Spring may be on the horizon, but March is fickle, quirky to the end

March may be our quirkiest, moodiest month, with its teasing and fickle transitions. Early on, especially, it rations out just enough smidgens of hope to ignite a few true thoughts of spring. The song of a blackbird, some fuzz on a popped pussy willow; these are real and inspire us to peak out the window and think maybe we’ve rounded the bend.

Then the cruel turnaround. In a flash, March dives into its dank, permafrost, semi-frozen dark late winter hole. Then it snows. Then some sleet, with a dash of cold rain. Mud prevails in a half-frozen slurry.

We dreamers are left outside, chilled and wet, muttering, “Make up your mind.”

Hooded Mergansers
Hooded Mergansers

I went out on March 1 and 2 to assess this month’s foibles and half-buried secretive charms. Two different days I could not have imagined.

March 1 basked in glory. Cold in the morning, with sun streaming through our east windows. Blue sky all day long, upper 40s and no heavy coat.

I drove to a spot where the river grows wide, slowing down to invisible current. There I found ducks for whom March offers reasons to live. They were hooded mergansers, fish divers of elegant plumage.

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Males catch the eye with their black and white patterns, highlighted by soft chestnut flanks. During courtship, they raise their crests, or hoods, to show off a pure white head patch. Females feign drabness until sun strikes their cinnamon crests.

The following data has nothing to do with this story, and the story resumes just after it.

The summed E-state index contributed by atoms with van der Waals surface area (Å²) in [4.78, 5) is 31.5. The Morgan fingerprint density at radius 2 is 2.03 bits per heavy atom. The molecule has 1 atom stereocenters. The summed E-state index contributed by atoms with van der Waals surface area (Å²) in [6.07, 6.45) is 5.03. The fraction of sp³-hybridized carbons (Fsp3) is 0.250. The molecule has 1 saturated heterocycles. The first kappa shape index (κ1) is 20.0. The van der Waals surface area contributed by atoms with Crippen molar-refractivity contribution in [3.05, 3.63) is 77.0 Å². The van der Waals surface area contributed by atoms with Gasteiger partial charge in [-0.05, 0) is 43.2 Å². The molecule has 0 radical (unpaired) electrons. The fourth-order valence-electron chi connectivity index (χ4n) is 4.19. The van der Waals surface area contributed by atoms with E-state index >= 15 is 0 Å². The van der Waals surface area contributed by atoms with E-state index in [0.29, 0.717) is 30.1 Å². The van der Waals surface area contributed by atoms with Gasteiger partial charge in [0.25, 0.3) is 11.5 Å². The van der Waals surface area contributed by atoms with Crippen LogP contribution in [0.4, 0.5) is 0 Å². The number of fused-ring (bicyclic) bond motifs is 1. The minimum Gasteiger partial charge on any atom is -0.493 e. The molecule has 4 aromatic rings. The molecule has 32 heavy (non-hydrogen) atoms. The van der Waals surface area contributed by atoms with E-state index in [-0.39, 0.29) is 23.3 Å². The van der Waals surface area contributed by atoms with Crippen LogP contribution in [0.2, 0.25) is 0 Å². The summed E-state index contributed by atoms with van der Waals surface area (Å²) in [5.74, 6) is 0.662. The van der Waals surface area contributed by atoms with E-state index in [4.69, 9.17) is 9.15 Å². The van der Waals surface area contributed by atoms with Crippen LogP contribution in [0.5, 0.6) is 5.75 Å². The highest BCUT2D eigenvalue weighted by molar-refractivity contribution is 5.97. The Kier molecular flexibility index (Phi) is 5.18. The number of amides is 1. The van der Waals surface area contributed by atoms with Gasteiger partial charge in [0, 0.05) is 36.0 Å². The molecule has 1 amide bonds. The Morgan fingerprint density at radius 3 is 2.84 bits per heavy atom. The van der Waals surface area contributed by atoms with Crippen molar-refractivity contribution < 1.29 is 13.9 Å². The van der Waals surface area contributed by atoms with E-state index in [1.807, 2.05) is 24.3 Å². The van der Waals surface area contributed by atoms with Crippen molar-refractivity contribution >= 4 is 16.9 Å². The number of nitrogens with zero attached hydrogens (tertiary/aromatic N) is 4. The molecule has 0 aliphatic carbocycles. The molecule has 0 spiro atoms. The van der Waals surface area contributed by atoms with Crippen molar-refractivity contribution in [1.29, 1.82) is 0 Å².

These are tough little birds. Some survive here all winter, but the 10 I observed — neatly paired up already — looked like migrants just up from the south.

I tried to get close, walking slowly, keeping brush between me and mergansers. No luck. I got made. As one, they flashed up in a whir of wingbeats, straightened out, then streaked over a corn field’s bleached stubble remains.

March could not have begun any better.

Not so much on March 2, if bright blue and warm sun fits the bill as your day of perfection.

Waking up, I saw mist, putty sky, soggy ground, tree trunks black with a coating of rain. Can’t wait to get out there, I thought. Grab the rain gear and go.

Last patches of snow still hung on in the woods. Walking past them, I thought I could literally watch their conversion to droplets of water. The drops that resulted soaked into a soggy leaf carpet. Before long those leaves would be rotted to mulch. Only rocks here fight decomposition.

Rain filtered down, soaking a mother log next to the trail. Some call them nurse logs, these nutrient-rich starting places for mosses and ferns. Already the moss on this log glowed a rich emerald green.

Then a wild shrieking call echoed out of a shaded ravine. I watched, looking up, hoping a pileated woodpecker’s black and white wings would row steadily over the trees. It wasn’t to be. Just that one cry, then quiet again.

A breeze sifted through tall white pines in a stand up the hill. It whispered its name through their forest-green feathery tops. March was whispering, too, in my ear with a promise of spring.

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This article originally appeared on Binghamton Press & Sun-Bulletin: Spring may be on the horizon, but March is fickle, quirky to the end